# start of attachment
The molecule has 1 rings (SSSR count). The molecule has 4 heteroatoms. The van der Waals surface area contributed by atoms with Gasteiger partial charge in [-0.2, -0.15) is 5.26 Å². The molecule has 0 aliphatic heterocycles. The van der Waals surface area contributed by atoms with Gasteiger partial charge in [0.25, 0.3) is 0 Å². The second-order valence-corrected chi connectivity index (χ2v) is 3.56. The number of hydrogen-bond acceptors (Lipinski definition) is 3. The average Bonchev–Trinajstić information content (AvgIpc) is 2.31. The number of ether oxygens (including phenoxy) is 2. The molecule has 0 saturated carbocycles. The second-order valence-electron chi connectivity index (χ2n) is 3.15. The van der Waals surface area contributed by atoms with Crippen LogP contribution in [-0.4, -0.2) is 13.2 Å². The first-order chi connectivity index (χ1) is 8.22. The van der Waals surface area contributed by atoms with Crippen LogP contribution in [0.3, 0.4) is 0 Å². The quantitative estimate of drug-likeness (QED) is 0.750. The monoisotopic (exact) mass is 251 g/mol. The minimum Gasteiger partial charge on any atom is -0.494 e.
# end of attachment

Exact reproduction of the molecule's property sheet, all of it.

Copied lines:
The molecule has 1 rings (SSSR count). The molecule has 4 heteroatoms. The van der Waals surface area contributed by atoms with Gasteiger partial charge in [-0.2, -0.15) is 5.26 Å². The molecule has 0 aliphatic heterocycles. The van der Waals surface area contributed by atoms with Gasteiger partial charge in [0.25, 0.3) is 0 Å². The second-order valence-corrected chi connectivity index (χ2v) is 3.56. The number of hydrogen-bond acceptors (Lipinski definition) is 3. The average Bonchev–Trinajstić information content (AvgIpc) is 2.31. The number of ether oxygens (including phenoxy) is 2. The molecule has 0 saturated carbocycles. The second-order valence-electron chi connectivity index (χ2n) is 3.15. The van der Waals surface area contributed by atoms with Crippen LogP contribution in [-0.4, -0.2) is 13.2 Å². The first-order chi connectivity index (χ1) is 8.22. The van der Waals surface area contributed by atoms with Crippen LogP contribution in [0.3, 0.4) is 0 Å². The quantitative estimate of drug-likeness (QED) is 0.750. The monoisotopic (exact) mass is 251 g/mol. The minimum Gasteiger partial charge on any atom is -0.494 e.